NOVEMBER 29, 2009
I've largely sworn off watching these no-budget indies that clog the horror section of Netflix's instant viewing selection (which itself is an act I only resort to when I have no physical rentals to watch - drawback of a holiday weekend), but Summer School demanded my attention. Why? The plot synopsis began "After watching an endless string of horror films for his movie-review Web site, sleepy teen Charles (Simon Wallace) can't stay awake...." - holy shit! That's me! Except I'm not a teen, and my name isn't Charles.
Sensing that the "can't stay awake" part would mirror my own activity during the film, I decided to make use of the new feature on Xbox that allows you to watch the film "with" friends over their Xbox Live service. So I roped in my good friend Matt, 3000 miles away, and the screen became a little MST3K type "living room", with our avatars at the bottom and the film on a giant plasma TV in said room (I wish there was an option to blow the film back up to full size though - the updated service also has improved quality to the streaming image, and it never once had to rebuffer throughout our viewing). I think this is a great idea, for the record. I'm not big on the idea of streaming movies as a rule, but I cannot deny how much more fun it was to watch this movie with a buddy laughing along at all the dumb moments.
And dumb moments are aplenty in this thing. Apparently under the impression that people like "It was all a dream" endings in their horror films, Ben Trandem and about a half dozen other writers and directors load their film up with about ten scenes where our hero wakes up in his classroom, signaling that the portion of the film we just watched (and possibly enjoyed) was a dream. The different dreams are each mini-versions of horror movies: a vampire tale, a sort-of slasher, even a good ol' fashioned "running afoul of hillbillies" sequence. So our hero (the not me guy) will wake up from the vampire story, walk a few feet, and find himself in a hillbilly movie. And then he wakes up from that and finds himself in a slasher. And so on, and so on. It gets tiresome after 30 minutes - and there's another 60 of the same fucking thing left to go.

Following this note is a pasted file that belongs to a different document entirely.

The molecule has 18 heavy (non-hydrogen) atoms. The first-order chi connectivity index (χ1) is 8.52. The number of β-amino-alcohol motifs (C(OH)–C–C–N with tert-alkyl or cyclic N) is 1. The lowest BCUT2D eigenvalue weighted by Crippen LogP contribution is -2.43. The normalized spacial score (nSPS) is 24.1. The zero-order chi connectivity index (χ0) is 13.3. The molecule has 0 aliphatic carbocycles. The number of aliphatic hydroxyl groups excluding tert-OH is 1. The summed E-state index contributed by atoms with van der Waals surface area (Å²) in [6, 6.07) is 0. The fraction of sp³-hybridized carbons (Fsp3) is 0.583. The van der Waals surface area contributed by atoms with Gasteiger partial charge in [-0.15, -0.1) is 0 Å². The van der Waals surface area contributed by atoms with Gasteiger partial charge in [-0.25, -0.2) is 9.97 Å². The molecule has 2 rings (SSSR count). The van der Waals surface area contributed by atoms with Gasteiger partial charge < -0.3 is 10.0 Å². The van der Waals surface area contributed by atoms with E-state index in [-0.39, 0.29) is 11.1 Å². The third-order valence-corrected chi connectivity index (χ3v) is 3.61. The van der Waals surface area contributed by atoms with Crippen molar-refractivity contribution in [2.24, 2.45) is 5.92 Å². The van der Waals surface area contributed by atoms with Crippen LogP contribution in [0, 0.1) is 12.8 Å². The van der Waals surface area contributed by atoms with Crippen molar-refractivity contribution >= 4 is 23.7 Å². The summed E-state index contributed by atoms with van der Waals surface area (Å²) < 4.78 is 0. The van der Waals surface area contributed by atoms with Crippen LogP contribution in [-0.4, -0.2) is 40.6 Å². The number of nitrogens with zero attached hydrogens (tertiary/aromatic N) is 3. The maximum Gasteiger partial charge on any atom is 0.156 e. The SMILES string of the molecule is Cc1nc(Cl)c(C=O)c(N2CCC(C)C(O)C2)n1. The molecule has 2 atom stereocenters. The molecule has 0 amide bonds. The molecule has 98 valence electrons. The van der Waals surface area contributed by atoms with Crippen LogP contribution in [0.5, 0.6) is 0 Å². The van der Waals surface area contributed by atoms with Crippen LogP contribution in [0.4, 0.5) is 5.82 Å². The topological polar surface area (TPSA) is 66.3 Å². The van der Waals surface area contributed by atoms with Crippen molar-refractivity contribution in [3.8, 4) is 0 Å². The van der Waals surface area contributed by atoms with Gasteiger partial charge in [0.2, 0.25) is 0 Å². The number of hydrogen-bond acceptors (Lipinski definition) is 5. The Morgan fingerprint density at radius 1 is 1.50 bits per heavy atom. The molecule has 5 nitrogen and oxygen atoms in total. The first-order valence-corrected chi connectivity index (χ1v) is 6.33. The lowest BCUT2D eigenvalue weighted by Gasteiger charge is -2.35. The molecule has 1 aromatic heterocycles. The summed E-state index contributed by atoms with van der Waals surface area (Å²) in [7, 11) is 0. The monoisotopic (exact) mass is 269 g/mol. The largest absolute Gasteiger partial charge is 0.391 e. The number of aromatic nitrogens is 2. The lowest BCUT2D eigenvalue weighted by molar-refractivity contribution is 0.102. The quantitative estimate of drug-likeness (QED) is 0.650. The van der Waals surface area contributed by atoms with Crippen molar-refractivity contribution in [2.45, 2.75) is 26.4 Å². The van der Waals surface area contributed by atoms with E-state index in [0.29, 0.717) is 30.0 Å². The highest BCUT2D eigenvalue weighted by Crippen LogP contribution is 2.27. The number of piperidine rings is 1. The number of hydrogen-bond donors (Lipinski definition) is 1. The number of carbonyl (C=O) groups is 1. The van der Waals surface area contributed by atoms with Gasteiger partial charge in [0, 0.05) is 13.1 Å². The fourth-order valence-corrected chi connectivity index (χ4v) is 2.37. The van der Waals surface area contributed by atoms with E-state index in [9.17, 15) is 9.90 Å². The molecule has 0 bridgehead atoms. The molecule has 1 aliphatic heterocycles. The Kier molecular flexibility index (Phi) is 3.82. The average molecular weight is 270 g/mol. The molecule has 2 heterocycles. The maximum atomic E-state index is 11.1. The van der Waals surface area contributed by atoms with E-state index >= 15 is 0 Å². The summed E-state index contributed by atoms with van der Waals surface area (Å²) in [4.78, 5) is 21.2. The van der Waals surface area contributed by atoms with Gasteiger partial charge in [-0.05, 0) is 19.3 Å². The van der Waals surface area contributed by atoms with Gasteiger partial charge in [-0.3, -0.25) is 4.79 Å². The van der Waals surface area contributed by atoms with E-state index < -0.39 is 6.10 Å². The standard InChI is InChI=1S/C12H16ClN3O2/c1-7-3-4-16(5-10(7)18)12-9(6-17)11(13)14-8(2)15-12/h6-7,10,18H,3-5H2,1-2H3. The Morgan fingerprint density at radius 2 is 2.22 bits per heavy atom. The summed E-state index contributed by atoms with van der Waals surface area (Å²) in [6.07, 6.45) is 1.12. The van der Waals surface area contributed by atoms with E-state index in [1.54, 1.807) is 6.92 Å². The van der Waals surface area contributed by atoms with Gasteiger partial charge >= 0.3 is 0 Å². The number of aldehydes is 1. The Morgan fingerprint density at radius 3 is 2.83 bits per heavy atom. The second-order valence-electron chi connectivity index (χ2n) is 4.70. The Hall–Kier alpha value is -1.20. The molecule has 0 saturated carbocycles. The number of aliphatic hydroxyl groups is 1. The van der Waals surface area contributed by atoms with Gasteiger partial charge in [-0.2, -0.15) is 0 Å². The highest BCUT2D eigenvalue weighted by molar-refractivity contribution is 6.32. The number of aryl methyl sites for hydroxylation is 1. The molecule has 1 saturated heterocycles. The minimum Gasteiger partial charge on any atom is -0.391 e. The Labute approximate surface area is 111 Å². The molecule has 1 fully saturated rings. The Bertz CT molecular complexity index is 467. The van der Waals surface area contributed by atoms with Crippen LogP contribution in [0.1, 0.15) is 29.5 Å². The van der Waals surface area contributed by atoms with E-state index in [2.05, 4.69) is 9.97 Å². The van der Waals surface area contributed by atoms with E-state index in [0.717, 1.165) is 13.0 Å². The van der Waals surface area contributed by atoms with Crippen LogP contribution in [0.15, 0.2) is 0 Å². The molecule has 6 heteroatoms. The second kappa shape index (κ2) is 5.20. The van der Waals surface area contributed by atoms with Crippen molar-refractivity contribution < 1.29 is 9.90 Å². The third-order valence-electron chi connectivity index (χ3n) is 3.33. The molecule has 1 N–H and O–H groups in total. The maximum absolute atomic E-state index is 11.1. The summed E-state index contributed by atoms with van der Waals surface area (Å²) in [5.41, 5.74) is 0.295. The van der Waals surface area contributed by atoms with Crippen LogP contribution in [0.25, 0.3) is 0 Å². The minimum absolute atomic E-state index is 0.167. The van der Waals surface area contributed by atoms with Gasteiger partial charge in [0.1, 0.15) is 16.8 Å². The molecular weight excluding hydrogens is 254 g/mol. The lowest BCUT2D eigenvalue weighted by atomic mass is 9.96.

It wouldn't be so bad if the "horror movies" were in any way interesting, but they are all largely bland, and once we learn the movie's gimmick, never become believable anyway. The closest they ever get to "OK maybe this one is legit" is the hillbilly one, because for once the bad guys aren't the other characters from the film's "real" story (a summer school class, plus their teacher and a security guard). But even that is botched, because the story begins with Charlie walking out of his very suburban school and directly into middle-of-nowheresville, and thus is the only one that even the dumbest viewer would know right from the start is yet another dream.
I was also puzzled by the schizophrenic score. The first 20 minutes of the film are "aided" by a non-stop jazz riff, and then once it finally goes away we are treated with a score that switches gears every few minutes; Carpenter-esque drones, Old Dark House-y clattering, etc. Worse (better?), it drowns out the dialogue at times. Then again, the dialogue itself is often balanced poorly; character A will be crystal clear and character B will be muffled or speaking at a few decibels lower than the other. Granted, I know balancing audio is the most tedious part of editing, but Christ, if you're going to make people pay for this thing, the least you can do is put a little effort into its presentation.
And as a horror movie fan, I am kind of insulted by the way we are depicted in this film, i.e. as introverted would-be psychos. I'm guessing that Trandem and co. are not fans of the genre (which would explain why they were so bad at creating even reasonably decent facsimiles of horror films for their dream sequences), and thus end up delivering yet another "Watching horror movies turns you into a psycho" moron message (NOTE - As Planet of Terror points out below, this is not the case. I stand corrected. Feelings on the film remain, however). As I explained earlier, the plot is about a kid who "overdosed" on a series of horror films in order to review them for his website, which I guess we are to assume isn't his normal behavior. Maybe those who just watch 1-2 horror films a month will be OK? As Matt hilariously pointed out halfway through the film, "Maybe it's a cautionary tale aimed directly at you."
Of course, the final scene of the film reveals that, once again, it has all been a dream, and that Charlie has mistakenly gone into summer school on a Sunday. As he walks out of the school, he is immediately hit by a car. So what is the point? They do the whole thing about horror films turning him crazy, but with this new "reveal", all it does is explain that watching horror films makes you forget what day it is. Or does he even watch horror movies? It's like the filmmakers wanted to have their cake and eat it too. Luckily, it's shitty cake and no one else would want any.
Pros I should mention: the cinematography is decent, and the DV image looked good even on the lo-res Netflix stream. And one of his dream "movies" is about a crazed Nazi who shoots up the school, which isn't a horror genre I am familiar with but plan to seek out some titles that fit the bill. Hopefully they are better than this.
What say you?